"Oh, I can believe it. I'm not much good at anything, I had a job as a receptionist for this lawyer in Litchfield. He was a little hard of hearin' so he liked that I could turn the volume up a little, ya know?" she said as she gestured to her throat. "But he took on a new partner, and the guys said that they wouldn't need me anymore, so I'm back in Stars Hollow. Got a job at this new store that just opened, the Cat Club, it's called, but they spell it all funny and french-like," Babette babbled.

Patty had tuned out, thinking instead of the telegram she had received when her father had passed away. The bus and trunk show had just pulled into Baltimore for a week long run, and there was no way that Patty could get away for the funeral. She sent a lavish spray of flowers, and a note to her mother, and then stepped onto stage to sing and dance to 'Pet me Papa' with the rest of the Alley-Kittens.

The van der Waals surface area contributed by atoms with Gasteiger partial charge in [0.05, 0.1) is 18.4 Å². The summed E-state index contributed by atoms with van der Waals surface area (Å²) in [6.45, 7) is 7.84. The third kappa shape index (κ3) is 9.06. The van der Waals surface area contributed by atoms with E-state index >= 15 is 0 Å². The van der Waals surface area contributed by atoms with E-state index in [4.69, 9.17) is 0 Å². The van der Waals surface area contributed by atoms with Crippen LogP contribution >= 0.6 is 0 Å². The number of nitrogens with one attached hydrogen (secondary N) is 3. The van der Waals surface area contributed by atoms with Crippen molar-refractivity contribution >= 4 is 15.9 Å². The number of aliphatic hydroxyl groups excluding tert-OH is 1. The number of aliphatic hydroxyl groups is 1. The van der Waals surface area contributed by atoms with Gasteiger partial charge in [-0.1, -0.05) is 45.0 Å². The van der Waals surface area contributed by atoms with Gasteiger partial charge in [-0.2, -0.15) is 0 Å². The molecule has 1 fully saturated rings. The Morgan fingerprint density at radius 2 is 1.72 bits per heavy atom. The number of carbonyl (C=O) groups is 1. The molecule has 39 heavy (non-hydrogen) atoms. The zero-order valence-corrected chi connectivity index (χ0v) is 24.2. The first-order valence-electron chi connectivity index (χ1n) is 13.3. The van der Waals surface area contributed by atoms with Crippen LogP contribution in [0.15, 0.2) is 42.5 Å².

"What are ya starrin' in now?" Babette asked, jolting her from her reverie.

"Excuse me?"

"What show are ya starrin' in? Maybe Morey and I can get tickets. It'd be a real kick to be able to tell everyone in Stars Hollow that I got to see ya on stage," Babette said enthusiastically.

"Oh, well, I'm between shows at the moment. Actually, I'm working on a soap opera at the moment, as one of the producers," Patty added quickly, causing Sinjin to choke on his whiskey. "Ice cube, dear?" Patty asked as she slapped him too heartily on the back. "I'm so sorry, Babette Stivic, this is my husband, Sinjin. Sinjin, Babette is from my hometown," she added with a pointed stare.

Sinjin rose to the occasion, turning on the charm while the tall man took his seat at the piano bench once more. Patty pointed to him and said, "I believe he's about to start again."

"Oh! I should siddown. Morey don't like it when I talk while he's playin'." She waggled her fingers and said, "Good to see ya. I'll tell everyone that you said hi."